That realization was the spark I needed to rip off the bandaid. Without a second-thought, I decided to use my savings to pay off my debt in full. When all was said and done, I was left with about $2,000 in my savings account. I still had an emergency fund, and having a grip on my budget assured me that I could cover my monthly expenses while quickly building my savings back up. What I thought would be earth-shattering turned out to be one of the most liberating experiences of my life. Now, all of the money that I would be saving would be mine.
4. Pay Yourself First
One of the biggest revelations that I had on this journey was that I needed to treat my savings like a monthly bill. I couldn’t keep throwing ‘whatever was leftover at the end of the month’ into my savings and expect any significant growth. Now that my debt payments were gone, I had more money to play with each month. If I wasn’t intentional with my budget, that extra money would be wasted on unnecessary purchases. I decided to continue to budget as if I still had debt to payoff, and took the money that would have gown towards my debt and put it into my savings.
The topic of money and personal finance is so taboo, which is why I think it’s important for me to be transparent about my numbers. I make about $60k a year, and with health insurance, 403B deductions, and Bay Area taxes my take home pay on an average month is $3,858. And, while every month looks different, on average I am able to save $2k each month. I live in a one-bedroom apartment with my boyfriend so I am able to keep my housing costs at around 30% of my monthly income. Once my savings and housing costs are covered, I budget for the rest of my monthly expenses with whatever income is left. I still give myself an allowance that allows me to enjoy my money on things like restaurants, bars, new clothes, etc., but I keep it to a reasonable amount that won’t compromise my ability to save.
5. Create Multiple Emergency Funds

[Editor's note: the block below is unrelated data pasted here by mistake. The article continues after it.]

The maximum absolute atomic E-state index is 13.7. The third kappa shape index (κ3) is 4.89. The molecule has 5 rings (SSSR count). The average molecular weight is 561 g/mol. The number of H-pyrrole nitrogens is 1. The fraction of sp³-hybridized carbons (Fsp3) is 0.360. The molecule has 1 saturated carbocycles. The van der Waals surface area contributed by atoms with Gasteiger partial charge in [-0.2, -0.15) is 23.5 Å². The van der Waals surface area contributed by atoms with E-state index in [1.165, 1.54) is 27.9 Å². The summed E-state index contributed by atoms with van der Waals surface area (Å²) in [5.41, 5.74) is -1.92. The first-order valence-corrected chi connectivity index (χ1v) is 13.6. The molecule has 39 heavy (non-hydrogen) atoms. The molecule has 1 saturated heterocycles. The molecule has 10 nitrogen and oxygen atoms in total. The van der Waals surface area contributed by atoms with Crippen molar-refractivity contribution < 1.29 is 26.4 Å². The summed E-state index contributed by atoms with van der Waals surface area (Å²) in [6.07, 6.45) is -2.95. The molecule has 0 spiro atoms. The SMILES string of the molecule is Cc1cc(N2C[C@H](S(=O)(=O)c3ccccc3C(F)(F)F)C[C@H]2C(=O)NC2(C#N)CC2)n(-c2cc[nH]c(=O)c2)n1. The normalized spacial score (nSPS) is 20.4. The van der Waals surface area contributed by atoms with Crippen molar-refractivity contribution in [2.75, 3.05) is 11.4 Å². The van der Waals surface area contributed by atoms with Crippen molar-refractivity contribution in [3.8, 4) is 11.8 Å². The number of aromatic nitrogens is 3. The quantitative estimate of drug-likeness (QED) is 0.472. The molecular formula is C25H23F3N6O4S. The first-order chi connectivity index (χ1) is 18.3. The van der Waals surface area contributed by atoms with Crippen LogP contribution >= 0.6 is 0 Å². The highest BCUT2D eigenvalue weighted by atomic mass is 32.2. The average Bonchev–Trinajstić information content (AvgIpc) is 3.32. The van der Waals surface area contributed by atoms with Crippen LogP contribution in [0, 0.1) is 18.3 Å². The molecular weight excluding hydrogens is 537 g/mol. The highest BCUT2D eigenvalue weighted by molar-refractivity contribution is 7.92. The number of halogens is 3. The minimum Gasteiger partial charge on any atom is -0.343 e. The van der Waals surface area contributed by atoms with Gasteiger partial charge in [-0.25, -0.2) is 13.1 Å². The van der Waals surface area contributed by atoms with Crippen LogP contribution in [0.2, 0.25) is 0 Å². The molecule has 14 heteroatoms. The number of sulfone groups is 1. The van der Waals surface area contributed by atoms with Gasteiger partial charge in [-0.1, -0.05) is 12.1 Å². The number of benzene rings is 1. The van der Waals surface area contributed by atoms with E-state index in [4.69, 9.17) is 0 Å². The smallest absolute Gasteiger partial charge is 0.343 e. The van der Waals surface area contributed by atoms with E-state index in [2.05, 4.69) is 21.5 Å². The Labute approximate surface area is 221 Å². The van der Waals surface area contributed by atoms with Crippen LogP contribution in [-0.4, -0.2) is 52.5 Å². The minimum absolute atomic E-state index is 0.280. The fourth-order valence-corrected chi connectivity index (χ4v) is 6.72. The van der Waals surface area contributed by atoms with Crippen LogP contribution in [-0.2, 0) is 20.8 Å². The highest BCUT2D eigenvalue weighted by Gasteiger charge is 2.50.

After about a year into the process I had a good handle on my budget and I wasn’t wasting money on debt payments. My savings were piling up, and I didn’t know how to organize my money in ways that made me feel secure while also working towards my financial goals of owning a home, traveling, and contributing to retirement. So, I decided to set up a few different funds that I could contribute to on a monthly basis that would cover unexpected expenses that may come up while also working towards my long-term financial goals. It took me a few months to narrow down the categories that worked best for me, but this is what I’ve stuck to for about a year:
- Emergency Fund
- Car Maintenance
- House Fund
- Roth IRA
My Emergency Fund holds 6-months of living expenses, and my Car Maintenance & Medical Funds are also fully funded. So in a typical month I allocate $500 to my Roth IRA, $100 to Travel, and $1,400 towards my House Fund.
What does my financial picture look like today?
Following a budget has allowed me to save over $50,000 in two years, which afforded me the ability to spend around $4,000 on a two-week trip around Europe last summer. I had never been out of the country before, and it was amazing to achieve a goal that I had wanted for so many years. The most liberating part of my trip was reflecting back to where I was just a couple of years ago; deflated, stressed, and hopeless after spending $4,000 on unexpected medical bills. Now I’m not trying to claim that I am equally as excited about spending money on medical bills as a European vacation. But I had peace of mind knowing that I could spend a few thousand dollars in one sitting without feeling totally dejected. I was in a position that would allow me to cover something like a medical emergency without derailing my goal of buying a house in a few years, and being in that place has taken an immeasurable amount of weight off my shoulders.
I am still in the process of figuring out my finances; I would love to learn how to invest and find ways to make my money earn more than it currently does sitting in a high-interest savings account. But the most valuable thing I have gained from my experience is confidence that I will be able to continue to achieve my financial goals and a peace of mind in knowing that a $1,000 emergency won’t derail my plans.